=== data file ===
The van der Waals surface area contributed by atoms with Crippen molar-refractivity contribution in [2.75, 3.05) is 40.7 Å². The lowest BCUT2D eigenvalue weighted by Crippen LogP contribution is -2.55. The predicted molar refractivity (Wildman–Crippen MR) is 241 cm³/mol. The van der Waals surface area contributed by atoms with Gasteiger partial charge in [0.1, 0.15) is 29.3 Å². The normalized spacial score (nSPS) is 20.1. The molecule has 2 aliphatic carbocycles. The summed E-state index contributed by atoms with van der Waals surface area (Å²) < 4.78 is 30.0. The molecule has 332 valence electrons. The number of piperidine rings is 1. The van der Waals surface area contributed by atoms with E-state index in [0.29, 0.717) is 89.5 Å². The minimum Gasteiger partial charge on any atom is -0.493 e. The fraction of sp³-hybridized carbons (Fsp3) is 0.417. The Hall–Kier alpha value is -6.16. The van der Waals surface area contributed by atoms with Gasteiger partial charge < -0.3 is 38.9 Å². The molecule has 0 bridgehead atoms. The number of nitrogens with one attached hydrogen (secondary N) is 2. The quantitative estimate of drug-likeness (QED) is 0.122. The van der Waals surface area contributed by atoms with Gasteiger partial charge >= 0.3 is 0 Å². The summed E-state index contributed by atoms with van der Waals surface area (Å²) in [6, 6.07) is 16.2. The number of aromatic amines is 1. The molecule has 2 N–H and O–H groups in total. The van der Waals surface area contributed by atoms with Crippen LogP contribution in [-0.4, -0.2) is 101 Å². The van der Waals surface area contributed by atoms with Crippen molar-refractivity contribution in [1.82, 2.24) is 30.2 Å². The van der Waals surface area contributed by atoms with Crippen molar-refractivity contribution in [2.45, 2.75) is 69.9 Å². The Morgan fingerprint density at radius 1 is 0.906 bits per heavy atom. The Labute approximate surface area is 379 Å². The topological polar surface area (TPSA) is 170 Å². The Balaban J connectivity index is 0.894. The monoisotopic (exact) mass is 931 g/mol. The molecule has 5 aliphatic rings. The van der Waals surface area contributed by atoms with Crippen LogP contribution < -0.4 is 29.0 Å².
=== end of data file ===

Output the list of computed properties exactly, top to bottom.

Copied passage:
The van der Waals surface area contributed by atoms with Crippen molar-refractivity contribution in [2.75, 3.05) is 40.7 Å². The lowest BCUT2D eigenvalue weighted by Crippen LogP contribution is -2.55. The predicted molar refractivity (Wildman–Crippen MR) is 241 cm³/mol. The van der Waals surface area contributed by atoms with Gasteiger partial charge in [0.1, 0.15) is 29.3 Å². The normalized spacial score (nSPS) is 20.1. The molecule has 2 aliphatic carbocycles. The summed E-state index contributed by atoms with van der Waals surface area (Å²) < 4.78 is 30.0. The molecule has 332 valence electrons. The number of piperidine rings is 1. The van der Waals surface area contributed by atoms with E-state index in [0.29, 0.717) is 89.5 Å². The minimum Gasteiger partial charge on any atom is -0.493 e. The fraction of sp³-hybridized carbons (Fsp3) is 0.417. The Hall–Kier alpha value is -6.16. The van der Waals surface area contributed by atoms with Gasteiger partial charge < -0.3 is 38.9 Å². The molecule has 0 bridgehead atoms. The number of nitrogens with one attached hydrogen (secondary N) is 2. The quantitative estimate of drug-likeness (QED) is 0.122. The van der Waals surface area contributed by atoms with Gasteiger partial charge >= 0.3 is 0 Å². The summed E-state index contributed by atoms with van der Waals surface area (Å²) in [6, 6.07) is 16.2. The number of aromatic amines is 1. The molecule has 2 N–H and O–H groups in total. The van der Waals surface area contributed by atoms with Crippen LogP contribution in [-0.4, -0.2) is 101 Å². The van der Waals surface area contributed by atoms with Crippen molar-refractivity contribution in [1.82, 2.24) is 30.2 Å². The van der Waals surface area contributed by atoms with Crippen molar-refractivity contribution in [2.45, 2.75) is 69.9 Å². The Morgan fingerprint density at radius 1 is 0.906 bits per heavy atom. The Labute approximate surface area is 379 Å². The topological polar surface area (TPSA) is 170 Å². The Balaban J connectivity index is 0.894. The monoisotopic (exact) mass is 931 g/mol. The molecule has 5 aliphatic rings. The van der Waals surface area contributed by atoms with Crippen LogP contribution < -0.4 is 29.0 Å².